Some memory loss is as a normal part of the aging process, but there are steps you can take at any age to keep your mind sharp.
Exercise daily. If daily exercise is too much, aim for three days per week. Exercise improves blood circulation to all parts of the body, including the brain. Some studies have shown that exercise may even promote the growth of new brain cells, as well as protecting existing ones. You don’t need to do anything fancy; a simple walk around the block is a great way to start.
Learn something new. Each time you puzzle out something new and different, you are strengthening and creating connections within your brain. So learn to tango or crochet, use an audio program to learn a new language, play a tricky board game, or ask your grandchildren to show you how that brand new gadget of theirs works.
Make your brain work. In addition to learning new things, make your brain work a bit each day. Watch a documentary, start a book club with friends, or do the crossword puzzle in the newspaper. Anything that forces you to think can strengthen your brain – think of it as brain exercise.
Pay attention to your diet. Some studies have shown that a diet high in antioxidants and omega-3 fatty acids can improve brain function. Fruits, vegetables, nuts, and fatty fish are good sources of these nutrients. Be certain to get enough water; being dehydrated can increase confusion and cause a “foggy” feeling.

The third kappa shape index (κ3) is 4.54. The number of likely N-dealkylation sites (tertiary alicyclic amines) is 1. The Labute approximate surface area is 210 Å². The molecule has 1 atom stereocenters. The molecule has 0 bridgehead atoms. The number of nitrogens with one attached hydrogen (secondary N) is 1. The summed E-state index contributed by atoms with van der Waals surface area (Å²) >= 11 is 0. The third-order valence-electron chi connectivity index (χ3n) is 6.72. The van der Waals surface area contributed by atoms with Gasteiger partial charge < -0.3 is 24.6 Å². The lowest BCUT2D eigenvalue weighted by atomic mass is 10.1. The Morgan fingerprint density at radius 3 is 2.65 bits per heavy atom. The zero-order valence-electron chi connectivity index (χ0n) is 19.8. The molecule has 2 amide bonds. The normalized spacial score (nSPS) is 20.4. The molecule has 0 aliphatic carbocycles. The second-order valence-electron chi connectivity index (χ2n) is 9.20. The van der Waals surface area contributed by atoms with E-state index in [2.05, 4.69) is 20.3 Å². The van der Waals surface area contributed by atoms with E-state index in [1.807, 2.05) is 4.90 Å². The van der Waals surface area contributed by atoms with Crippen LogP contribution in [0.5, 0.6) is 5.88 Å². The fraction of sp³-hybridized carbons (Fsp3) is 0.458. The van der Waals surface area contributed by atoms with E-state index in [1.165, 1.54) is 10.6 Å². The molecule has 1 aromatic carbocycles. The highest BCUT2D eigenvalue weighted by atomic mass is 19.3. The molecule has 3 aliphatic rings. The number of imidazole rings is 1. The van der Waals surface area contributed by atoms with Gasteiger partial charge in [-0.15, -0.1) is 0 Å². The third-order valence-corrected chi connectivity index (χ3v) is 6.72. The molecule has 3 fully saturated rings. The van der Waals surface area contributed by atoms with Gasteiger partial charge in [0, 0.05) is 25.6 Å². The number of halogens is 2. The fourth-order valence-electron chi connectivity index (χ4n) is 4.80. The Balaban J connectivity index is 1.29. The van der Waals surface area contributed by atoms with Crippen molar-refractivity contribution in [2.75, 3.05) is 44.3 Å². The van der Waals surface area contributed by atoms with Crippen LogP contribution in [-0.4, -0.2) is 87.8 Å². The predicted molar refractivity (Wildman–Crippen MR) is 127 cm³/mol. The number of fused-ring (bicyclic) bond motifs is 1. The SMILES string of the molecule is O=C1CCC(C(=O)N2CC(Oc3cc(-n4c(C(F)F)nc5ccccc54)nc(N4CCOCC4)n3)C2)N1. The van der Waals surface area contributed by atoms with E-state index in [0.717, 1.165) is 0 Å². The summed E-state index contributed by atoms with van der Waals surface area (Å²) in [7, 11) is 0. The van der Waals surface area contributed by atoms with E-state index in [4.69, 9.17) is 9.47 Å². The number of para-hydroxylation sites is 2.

Socialize. Make a weekly dinner date with a neighbor, take a class, or volunteer at church. Being involved in things can help you have a more positive, relaxed outlook, which will do wonders for your overall mental health.
Make sleep a priority. You have probably noticed that when you don’t get enough sleep, your mind feels a bit fuzzy. To feel your sharpest, get at least 7 hours of sleep each night; more if you need it. To help yourself get into a routine, try going to bed and getting up at the same time each day.
Use memory props. If you have lots of appointments and commitments, a calendar is a must. Write down each appointment as soon as you make it, and get in the habit of reviewing your calendar often. Keep a pad of paper by the phone to jot down messages and to-do list items. Writing things down frees up brain space, which allows you to concentrate on other things. Keep a list of frequently called numbers by your phone (or programmed into your phone). Get in the habit of returning important items, such as medication, eye glasses, and car keys to the same location. A large basket by the front door is handy for stashing things prone to being misplaced, like your wallet and checkbook.
Finally, if memory loss is interfering with your ability to function on a daily basis, be sure to check with your doctor. Further testing and assessment may be warranted.